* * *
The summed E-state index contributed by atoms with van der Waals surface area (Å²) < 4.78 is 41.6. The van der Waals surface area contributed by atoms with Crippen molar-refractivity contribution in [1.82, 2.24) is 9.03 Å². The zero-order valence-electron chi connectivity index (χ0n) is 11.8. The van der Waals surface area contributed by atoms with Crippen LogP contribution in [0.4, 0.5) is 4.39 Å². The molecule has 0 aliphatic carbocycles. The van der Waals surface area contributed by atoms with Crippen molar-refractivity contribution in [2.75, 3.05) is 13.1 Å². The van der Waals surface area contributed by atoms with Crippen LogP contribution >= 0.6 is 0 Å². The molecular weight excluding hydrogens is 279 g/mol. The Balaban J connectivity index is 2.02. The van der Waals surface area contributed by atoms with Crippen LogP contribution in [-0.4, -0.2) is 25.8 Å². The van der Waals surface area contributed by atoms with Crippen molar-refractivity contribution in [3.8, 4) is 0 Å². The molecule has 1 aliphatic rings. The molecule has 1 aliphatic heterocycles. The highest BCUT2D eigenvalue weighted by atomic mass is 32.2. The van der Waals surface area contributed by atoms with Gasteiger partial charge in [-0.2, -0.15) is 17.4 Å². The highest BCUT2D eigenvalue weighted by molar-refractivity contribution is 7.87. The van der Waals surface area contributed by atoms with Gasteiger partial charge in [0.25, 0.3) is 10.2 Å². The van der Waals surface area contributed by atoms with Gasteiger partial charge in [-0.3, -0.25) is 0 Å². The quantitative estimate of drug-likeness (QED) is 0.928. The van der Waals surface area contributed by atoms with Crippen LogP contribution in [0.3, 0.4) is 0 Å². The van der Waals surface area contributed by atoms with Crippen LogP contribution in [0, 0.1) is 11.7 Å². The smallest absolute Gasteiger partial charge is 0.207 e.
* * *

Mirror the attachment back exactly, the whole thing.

The summed E-state index contributed by atoms with van der Waals surface area (Å²) < 4.78 is 41.6. The van der Waals surface area contributed by atoms with Crippen molar-refractivity contribution in [1.82, 2.24) is 9.03 Å². The zero-order valence-electron chi connectivity index (χ0n) is 11.8. The van der Waals surface area contributed by atoms with Crippen LogP contribution in [0.4, 0.5) is 4.39 Å². The molecule has 0 aliphatic carbocycles. The van der Waals surface area contributed by atoms with Crippen molar-refractivity contribution in [2.75, 3.05) is 13.1 Å². The van der Waals surface area contributed by atoms with Crippen LogP contribution >= 0.6 is 0 Å². The molecular weight excluding hydrogens is 279 g/mol. The Balaban J connectivity index is 2.02. The van der Waals surface area contributed by atoms with Crippen LogP contribution in [-0.4, -0.2) is 25.8 Å². The van der Waals surface area contributed by atoms with Crippen molar-refractivity contribution in [3.8, 4) is 0 Å². The molecule has 1 aliphatic rings. The molecule has 1 aliphatic heterocycles. The highest BCUT2D eigenvalue weighted by atomic mass is 32.2. The van der Waals surface area contributed by atoms with Gasteiger partial charge in [-0.2, -0.15) is 17.4 Å². The highest BCUT2D eigenvalue weighted by molar-refractivity contribution is 7.87. The van der Waals surface area contributed by atoms with Gasteiger partial charge in [0.25, 0.3) is 10.2 Å². The van der Waals surface area contributed by atoms with Gasteiger partial charge in [-0.3, -0.25) is 0 Å². The quantitative estimate of drug-likeness (QED) is 0.928. The van der Waals surface area contributed by atoms with Crippen LogP contribution in [0.3, 0.4) is 0 Å². The van der Waals surface area contributed by atoms with Crippen LogP contribution in [0, 0.1) is 11.7 Å². The smallest absolute Gasteiger partial charge is 0.207 e.